This leads to several questions:
- Are urban millennials actually a new market that is being ignored by incumbents?
- Are direct and B2B2C distribution really new markets that incumbents cannot penetrate? Can “platformification” be profitable over the long term?
- How quickly can new/digital systems show cost and pricing benefits over legacy systems that incumbents are retooling aggressively today? How long before the new systems become a legacy for the newcomers that have created them?
- Are new underwriting and claims techniques like the use of big data sufficiently disruptive to allow entry to tightly guarded markets?
There are early signs that all of these questions will be answered favorably for at least a couple of startups, but not without some bumps along the way.
Previous waves of technological changes have allowed new competitors to rise to prominence. Think of the big multiliners that dominated the skyline of Hartford, Conn. with mainframe technology in the ’50s and ’60s, the specialists like WR Berkley built on personal computers in the ’70s and ’80s, and the Bermuda cat specialists of the ’90s and ’00s. Will the next wave of technology-driven insurers include the ones today putting up 150-plus loss ratios? Perhaps.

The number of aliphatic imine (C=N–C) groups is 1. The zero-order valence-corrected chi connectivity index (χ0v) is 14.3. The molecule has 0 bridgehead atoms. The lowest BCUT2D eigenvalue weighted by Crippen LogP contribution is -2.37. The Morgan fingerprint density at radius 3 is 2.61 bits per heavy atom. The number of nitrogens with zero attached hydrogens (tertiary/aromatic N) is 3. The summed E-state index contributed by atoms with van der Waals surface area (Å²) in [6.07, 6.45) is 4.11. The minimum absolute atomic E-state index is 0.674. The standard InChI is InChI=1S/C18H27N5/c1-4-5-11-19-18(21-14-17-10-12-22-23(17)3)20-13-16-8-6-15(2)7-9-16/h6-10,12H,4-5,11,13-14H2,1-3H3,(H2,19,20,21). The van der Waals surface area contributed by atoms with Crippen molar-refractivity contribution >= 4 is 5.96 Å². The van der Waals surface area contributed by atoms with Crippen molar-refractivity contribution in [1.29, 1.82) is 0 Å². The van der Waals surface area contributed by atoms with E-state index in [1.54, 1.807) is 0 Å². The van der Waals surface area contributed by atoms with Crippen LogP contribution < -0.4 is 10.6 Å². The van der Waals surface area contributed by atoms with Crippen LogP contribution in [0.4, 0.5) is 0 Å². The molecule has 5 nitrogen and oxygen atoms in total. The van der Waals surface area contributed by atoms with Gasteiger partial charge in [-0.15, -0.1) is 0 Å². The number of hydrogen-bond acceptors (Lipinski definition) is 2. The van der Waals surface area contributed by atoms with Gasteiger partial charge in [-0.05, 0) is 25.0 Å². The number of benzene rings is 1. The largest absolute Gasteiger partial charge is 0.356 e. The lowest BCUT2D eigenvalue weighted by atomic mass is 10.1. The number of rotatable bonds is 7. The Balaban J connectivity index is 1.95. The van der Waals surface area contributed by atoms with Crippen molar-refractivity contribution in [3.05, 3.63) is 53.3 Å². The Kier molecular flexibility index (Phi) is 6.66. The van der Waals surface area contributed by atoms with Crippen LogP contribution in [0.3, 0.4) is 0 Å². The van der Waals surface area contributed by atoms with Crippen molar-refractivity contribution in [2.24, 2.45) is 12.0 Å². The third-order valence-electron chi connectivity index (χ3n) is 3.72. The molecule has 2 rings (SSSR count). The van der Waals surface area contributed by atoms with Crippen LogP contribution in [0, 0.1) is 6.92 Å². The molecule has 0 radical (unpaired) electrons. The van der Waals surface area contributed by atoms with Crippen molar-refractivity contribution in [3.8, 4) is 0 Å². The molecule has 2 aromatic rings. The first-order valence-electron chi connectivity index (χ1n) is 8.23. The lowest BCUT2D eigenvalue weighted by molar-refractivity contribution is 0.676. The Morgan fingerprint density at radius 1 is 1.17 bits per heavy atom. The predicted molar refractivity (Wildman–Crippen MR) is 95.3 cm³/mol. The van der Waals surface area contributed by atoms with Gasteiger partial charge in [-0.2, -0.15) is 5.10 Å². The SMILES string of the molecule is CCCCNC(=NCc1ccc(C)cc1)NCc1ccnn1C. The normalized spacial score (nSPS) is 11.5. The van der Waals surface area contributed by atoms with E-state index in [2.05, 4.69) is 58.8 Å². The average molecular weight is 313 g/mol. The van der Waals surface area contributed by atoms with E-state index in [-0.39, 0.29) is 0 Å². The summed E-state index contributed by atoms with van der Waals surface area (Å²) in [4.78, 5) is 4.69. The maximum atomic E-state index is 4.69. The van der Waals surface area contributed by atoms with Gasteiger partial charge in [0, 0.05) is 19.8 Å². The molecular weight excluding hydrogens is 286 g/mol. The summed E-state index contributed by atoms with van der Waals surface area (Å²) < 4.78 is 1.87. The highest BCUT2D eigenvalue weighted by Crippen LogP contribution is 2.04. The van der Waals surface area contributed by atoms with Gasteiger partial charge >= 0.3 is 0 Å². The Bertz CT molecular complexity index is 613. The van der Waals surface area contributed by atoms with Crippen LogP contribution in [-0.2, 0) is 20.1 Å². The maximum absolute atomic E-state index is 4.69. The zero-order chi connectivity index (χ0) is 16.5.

Technology changes a lot, but it doesn’t change fundamental facts that make insurance hard. As we said at the start, we admire and support the companies that choose to become fully-licensed insurers. They have taken the harder path to market but may be more durable in the long term.
To use Matteo’s 4Ps framework to judge any InsurTech initiative—from startups or incumbents, we have yet to know whether/how new challengers can leverage technology to outperform incumbents on technical Profitability, Productivity, Proximity with the clients, and Persistency of the book of business. Whoever is capable of doing this will survive and may be the next big winner in insurance.
InsurTech startup carriers, their investors, and their reinsurers need to be prepared for a long and expensive startup phase. Insurance is a get-rich-slowly business, but it is also a durable business that rewards patience, wise risk-taking, data analysis, and operational excellence.
And for the futurists, disruption evangelists, black swan hunters, and anyone who just learned more about insurance than you ever wanted to know, we hope these dispatches from InsurTech Survival Islandhave been informative for examining startup financials in insurance or other markets where you operate.
Prior articles in this series:
- In Part 1, the authors presented overall loss ratio, expense ratio and combined ratio results from statutory filings of the three insurers.
- In Part 2, they broke down the startups’ expense spends and discussed the impacts of InsurTech underwriting on the books of their reinsurers.
The authors’ opinions are solely their own, and only public data was used to create this article.